There is the unavoidable ‘icky’ factor - most people don’t really enjoy the idea of insects in their house, so you cannot expect them to be overjoyed by the idea of eating insects.
This factor can be addressed by producing insect derivatives, like flours, which actually taste rather nice (most of them are quite umami, and often they really do taste like chicken…). These can in turn be integrated into more accepted recipes and formulations.
Think insect flour in bread, tortilla chips, cereal and such; and less 6 legged creatures (or even worse, maggots) on a plate with a side of chips. Therefore, on this front, we really need more insect cooking pioneers - going beyond the protein bar & niche products, and really bringing insects and their derivatives into mainstream food products that people can more easily adopt.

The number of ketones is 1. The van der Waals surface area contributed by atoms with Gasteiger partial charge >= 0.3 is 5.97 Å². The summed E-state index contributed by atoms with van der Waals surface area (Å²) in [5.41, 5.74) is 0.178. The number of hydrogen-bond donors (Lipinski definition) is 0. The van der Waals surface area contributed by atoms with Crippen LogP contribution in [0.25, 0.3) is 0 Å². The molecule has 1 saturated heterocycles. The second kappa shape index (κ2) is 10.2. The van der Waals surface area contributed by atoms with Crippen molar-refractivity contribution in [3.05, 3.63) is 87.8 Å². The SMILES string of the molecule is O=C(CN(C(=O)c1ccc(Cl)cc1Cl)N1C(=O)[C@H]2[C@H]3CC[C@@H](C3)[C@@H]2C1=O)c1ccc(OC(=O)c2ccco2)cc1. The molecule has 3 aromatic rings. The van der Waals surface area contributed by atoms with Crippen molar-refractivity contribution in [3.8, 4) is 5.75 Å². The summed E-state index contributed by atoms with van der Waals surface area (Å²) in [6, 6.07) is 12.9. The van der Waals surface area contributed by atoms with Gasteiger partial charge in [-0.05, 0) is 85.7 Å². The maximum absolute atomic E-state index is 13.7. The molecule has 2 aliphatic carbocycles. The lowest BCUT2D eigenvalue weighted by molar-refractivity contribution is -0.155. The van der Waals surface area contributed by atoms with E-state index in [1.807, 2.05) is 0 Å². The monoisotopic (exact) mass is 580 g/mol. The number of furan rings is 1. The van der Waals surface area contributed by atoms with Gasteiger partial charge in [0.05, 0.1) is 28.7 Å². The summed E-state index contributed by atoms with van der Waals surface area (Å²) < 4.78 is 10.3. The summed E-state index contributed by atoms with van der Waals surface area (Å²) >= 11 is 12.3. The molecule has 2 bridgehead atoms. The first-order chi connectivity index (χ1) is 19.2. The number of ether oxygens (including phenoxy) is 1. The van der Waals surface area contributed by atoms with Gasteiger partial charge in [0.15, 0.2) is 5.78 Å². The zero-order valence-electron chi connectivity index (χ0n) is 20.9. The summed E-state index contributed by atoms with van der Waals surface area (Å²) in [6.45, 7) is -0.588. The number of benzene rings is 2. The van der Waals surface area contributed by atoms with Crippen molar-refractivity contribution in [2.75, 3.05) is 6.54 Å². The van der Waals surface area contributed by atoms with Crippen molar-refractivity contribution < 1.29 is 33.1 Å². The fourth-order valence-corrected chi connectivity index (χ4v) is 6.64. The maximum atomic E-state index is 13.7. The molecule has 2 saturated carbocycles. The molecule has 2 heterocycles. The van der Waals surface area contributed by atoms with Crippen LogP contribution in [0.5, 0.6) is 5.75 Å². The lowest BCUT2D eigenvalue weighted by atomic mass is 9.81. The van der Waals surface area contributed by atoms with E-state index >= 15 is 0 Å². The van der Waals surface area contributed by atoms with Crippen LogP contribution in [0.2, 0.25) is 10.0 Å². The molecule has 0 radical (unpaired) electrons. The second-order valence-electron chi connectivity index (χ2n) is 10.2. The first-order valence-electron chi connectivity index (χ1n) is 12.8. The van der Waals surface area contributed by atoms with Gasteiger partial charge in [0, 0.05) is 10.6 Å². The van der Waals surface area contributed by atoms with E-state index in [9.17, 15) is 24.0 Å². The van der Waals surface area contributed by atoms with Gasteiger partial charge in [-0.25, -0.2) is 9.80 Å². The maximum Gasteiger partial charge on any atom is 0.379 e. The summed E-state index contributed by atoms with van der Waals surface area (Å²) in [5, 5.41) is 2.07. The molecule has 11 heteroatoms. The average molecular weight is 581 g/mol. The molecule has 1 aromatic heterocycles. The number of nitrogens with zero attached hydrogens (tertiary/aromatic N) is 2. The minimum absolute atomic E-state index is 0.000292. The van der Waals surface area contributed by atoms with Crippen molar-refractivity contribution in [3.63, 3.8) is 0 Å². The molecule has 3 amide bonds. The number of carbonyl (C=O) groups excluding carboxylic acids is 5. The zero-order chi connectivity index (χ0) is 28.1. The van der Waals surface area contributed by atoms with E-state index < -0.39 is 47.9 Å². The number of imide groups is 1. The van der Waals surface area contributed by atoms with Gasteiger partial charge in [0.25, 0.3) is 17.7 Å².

A more umami slice of toast with extra protein and that’s good for the environment? Sign me up.
Due to all these barriers to direct insect consumption, most of the industry is now focussing on feeding insects to animals. In this way, we can start to get people accustomed to insects entering the food chain (indirectly), while new products that fit the Western palate are developed; maybe start with buying salmon that’s been fed insects instead of fish meal.